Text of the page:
And prosper and perform his will;

         He will destroy mighty men and the holy people.

    25"And through his shrewdness

         He will cause deceit to succeed by his influence;

         And he will magnify himself in his heart,

         And he will destroy many while they are at ease.

         He will even oppose the Prince of princes,

         But he will be broken without human agency.

    26"The vision of the evenings and mornings

         Which has been told is true;

         But keep the vision secret,

         For it pertains to many days in the future."


In V. 23, the “latter period of their rule” means that the remnant of the four kingdoms created by Alexander’s generals after his death will soon be taken over by Rome. The insolent king who will arise is the “Little Horn” of v. 9-14.  This was Alexander IV (“Epiphanes”) of Syria.   


Why is all of this important?  This was in Daniel’s distant future. It was in Jesus’ recent past. It is the basis for the Hebrew Celebration of Chanukah, which Jesus observed in John10.  All of the New Testament prophecies were written with this understanding. The Olivet Discourse, Jesus’ main prophetic conversation, requires this as a prerequisite to interpretation.  But you can understand why few people have ever heard any of this. It requires a substantial understanding of Jewish history. Unless you have Jewish friends, or participate in some kind of “Messianic” fellowship, you may not even know these prophecies exist. Speculations relating these passages to the “Antichrist” have obscured their original frame of reference.  Daniel already knows that Leviticus 26 outlined everything that happened to Judah and Jerusalem during his youth and young adulthood.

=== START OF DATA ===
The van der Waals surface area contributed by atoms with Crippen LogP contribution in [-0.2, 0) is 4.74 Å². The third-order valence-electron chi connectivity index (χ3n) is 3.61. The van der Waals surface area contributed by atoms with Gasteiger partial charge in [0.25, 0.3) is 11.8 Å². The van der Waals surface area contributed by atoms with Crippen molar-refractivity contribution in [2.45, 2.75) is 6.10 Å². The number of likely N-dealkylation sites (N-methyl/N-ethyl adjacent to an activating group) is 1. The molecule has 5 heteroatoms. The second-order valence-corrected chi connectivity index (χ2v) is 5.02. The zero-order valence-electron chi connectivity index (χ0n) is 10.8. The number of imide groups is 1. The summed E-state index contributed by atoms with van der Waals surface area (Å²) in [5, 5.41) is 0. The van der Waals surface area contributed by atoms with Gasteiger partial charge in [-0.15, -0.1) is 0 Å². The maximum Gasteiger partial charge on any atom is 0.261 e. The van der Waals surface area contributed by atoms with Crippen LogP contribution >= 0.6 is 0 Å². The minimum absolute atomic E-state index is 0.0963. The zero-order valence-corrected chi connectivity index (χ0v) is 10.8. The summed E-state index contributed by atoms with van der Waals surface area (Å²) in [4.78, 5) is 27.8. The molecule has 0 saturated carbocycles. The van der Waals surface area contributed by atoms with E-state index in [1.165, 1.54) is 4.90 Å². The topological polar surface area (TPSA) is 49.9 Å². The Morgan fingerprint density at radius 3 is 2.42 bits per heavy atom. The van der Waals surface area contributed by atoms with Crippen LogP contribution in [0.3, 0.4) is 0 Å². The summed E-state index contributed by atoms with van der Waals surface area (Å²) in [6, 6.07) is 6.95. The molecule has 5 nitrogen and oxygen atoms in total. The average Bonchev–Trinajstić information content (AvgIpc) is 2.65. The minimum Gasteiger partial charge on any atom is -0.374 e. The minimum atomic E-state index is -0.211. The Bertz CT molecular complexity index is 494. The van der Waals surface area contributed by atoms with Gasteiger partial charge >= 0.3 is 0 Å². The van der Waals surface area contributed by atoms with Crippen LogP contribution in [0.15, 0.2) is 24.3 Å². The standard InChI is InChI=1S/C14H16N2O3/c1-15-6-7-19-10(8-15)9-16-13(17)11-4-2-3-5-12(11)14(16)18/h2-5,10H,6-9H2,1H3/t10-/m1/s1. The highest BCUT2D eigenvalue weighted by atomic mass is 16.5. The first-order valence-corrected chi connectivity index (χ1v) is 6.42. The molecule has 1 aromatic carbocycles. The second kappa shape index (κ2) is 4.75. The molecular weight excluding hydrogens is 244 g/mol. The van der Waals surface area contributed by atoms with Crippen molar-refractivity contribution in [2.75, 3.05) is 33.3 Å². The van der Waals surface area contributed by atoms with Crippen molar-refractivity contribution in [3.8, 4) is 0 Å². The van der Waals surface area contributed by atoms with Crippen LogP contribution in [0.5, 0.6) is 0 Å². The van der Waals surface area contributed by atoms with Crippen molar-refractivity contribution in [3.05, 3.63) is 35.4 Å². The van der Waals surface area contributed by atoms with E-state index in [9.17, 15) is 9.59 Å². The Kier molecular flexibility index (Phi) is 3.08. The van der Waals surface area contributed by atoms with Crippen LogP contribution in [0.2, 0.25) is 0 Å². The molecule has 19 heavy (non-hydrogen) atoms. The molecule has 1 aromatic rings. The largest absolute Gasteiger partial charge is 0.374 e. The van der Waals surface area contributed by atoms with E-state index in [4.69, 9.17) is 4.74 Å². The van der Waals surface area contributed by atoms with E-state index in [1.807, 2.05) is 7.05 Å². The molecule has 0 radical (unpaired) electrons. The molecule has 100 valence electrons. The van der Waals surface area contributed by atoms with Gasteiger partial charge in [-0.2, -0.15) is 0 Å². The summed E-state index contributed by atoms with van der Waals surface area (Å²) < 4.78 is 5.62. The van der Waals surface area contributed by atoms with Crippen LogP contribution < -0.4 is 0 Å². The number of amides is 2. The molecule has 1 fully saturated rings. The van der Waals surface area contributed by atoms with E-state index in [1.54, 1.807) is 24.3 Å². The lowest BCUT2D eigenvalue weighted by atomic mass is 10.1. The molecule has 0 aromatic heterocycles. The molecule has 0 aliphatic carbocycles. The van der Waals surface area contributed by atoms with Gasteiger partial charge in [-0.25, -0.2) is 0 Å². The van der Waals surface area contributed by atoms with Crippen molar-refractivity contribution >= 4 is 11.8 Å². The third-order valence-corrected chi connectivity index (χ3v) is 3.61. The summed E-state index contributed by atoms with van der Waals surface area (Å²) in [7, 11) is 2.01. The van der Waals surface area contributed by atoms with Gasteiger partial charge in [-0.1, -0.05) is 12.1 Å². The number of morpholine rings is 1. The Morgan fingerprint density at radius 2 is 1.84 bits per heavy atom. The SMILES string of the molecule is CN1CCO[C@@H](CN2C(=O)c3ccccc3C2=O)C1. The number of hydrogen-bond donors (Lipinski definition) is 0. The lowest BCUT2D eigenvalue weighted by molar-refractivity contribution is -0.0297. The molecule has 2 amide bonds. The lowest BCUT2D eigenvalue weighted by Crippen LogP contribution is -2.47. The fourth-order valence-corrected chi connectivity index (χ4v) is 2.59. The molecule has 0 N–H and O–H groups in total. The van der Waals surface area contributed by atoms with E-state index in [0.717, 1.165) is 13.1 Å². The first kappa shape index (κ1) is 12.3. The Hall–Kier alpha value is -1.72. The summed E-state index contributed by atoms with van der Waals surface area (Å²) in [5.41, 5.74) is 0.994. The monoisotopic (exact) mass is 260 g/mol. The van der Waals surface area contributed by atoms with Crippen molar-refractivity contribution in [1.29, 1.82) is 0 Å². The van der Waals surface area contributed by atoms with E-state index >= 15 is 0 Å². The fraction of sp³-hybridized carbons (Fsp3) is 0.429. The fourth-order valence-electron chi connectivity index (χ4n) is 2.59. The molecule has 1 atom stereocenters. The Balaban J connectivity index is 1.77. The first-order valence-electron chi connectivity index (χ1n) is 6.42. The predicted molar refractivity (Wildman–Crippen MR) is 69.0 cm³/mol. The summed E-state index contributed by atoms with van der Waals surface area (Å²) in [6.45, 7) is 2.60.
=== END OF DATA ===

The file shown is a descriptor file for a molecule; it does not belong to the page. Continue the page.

At this point, Daniel has access to the writings of Jeremiah. He now knows that, after 536 BC, everything will change, and that the process described in Leviticus 26:42-46 is about to begin.  At this time, no one knows that it will be more than  490 years after the Babylonian Captivity before all of this will be completed. But soon, Daniel will.  


It’s time to go to Daniel 9.